After using the franchise tag on Dak Prescott in March, the Dallas Cowboys had until July 15 to hammer out a long-term contract with their starting quarterback, but that didn't happen, which means that Prescott will now be playing the 2020 season on a one-year deal that will pay him $31.4 million. Although the Cowboys are set at quarterback for the upcoming season, their inability to get a deal done by the tag deadline could end up having a dramatic impact on things down the road, and if NFL history is any indication, there's a good chance that Prescott might not be in Dallas much longer.
Since the franchise tag was first instituted in 1993, only two quarterbacks have played a season on the tag and both players ended up leaving their teams. The first case happened with Drew Brees back in 2005. After Brees and the Chargers couldn't agree to terms on a long-term deal, the team ended up hitting the quarterback with a non-exclusive franchise tag that would end up paying him $8 million. After the 2005 season, the Chargers were hesitant to give Brees a long-term deal because he was dealing with a serious shoulder injury that required surgery. During free agency, the Chargers lowballed Brees, offering him just $2 million guaranteed, which was an embarrassingly low offer compared to the $10 million that the Saints were offering. (You can read a deeper dive on Brees' free agency by clicking here.) After briefly contemplating a return to the Chargers and flirting with the Dolphins, Brees ended up taking the offer in New Orleans.
The other quarterback to play under the franchise tag was Kirk Cousins, who did it with the Redskins in both 2016 and 2017. During those two seasons, Cousins was paid a total of $44 million ($20 million for 2016 and $24 million for 2017). Like Prescott, Cousins was a fourth-round pick who didn't get an offer he liked from his team. In the end, Cousins ended up leaving town to sign a fully-guaranteed three-year, $84 million contract with the Vikings.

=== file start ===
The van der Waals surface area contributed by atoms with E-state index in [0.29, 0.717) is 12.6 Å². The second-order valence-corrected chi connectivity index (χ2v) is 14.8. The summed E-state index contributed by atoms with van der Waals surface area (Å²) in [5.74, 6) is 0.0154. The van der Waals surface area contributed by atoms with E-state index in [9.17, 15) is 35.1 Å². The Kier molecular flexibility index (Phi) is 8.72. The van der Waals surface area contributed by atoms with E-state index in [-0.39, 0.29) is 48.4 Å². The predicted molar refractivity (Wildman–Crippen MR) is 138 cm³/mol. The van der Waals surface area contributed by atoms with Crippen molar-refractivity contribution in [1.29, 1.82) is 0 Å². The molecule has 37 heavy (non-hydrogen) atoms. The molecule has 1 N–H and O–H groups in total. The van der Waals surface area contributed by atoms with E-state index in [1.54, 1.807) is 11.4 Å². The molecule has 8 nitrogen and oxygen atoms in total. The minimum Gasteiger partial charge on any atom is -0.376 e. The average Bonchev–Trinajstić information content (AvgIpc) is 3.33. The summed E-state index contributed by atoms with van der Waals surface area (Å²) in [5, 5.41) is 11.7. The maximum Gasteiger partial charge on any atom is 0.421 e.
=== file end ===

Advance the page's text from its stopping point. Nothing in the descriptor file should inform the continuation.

The problem for the Cowboys is that Dak's price is only going to keep going up. Prescott was eligible for a contract extension after his third year in the league (2018) and Dallas likely could have gotten a deal done then with an offer of $34 million per year. At that point, that amount would have made Prescott the highest-paid quarterback in the NFL, which is why he might have taken it. However, the market has shot up over the past 12 months, thanks in large part to Patrick Mahomes and his $503 million contract.
If the Cowboys want to keep Dak, it's going to cost them at least $37.7 million in 2021, because that's how much it will cost to franchise tag him for a second time (the second tag gives the player a 20% increase over his salary from the prior year). If the Cowboys hit him with a third tag, his salary would balloon to $54.3 million in 2022, since the third tag gives the player a 44% increase over his salary from his second tag.
At those numbers, Dak would be making an average of $46 million per year for 2021 and 2022, which is money the Cowboys might not be willing to pay, and now, you can see why things haven't been working out for teams that try to keep their quarterback by using the franchise tag.
The idea of Dak leaving Dallas seems to be very real to at least one member of the Prescott family, and that's because Tad Prescott, Dak's brother, insinuated on Wednesday that.
Overall, the franchise tag has only been used a total of 11 times ever on a quarterback, including Prescott. In eight of those situations, the two sides ended up working out a long-term deal, with the most recent signing coming in 2011 when Peyton Manning agreed to a five-year, $90 million contract with the Colts. Brees and Cousins are the only two that played out the one-year deal, and they eventually left town.
For a deeper look at all the questions that remain following the Cowboys' inability to get a deal done with Dak, be sure to click here to check out our CBSSports.com story by former NFL agent Joel Corry.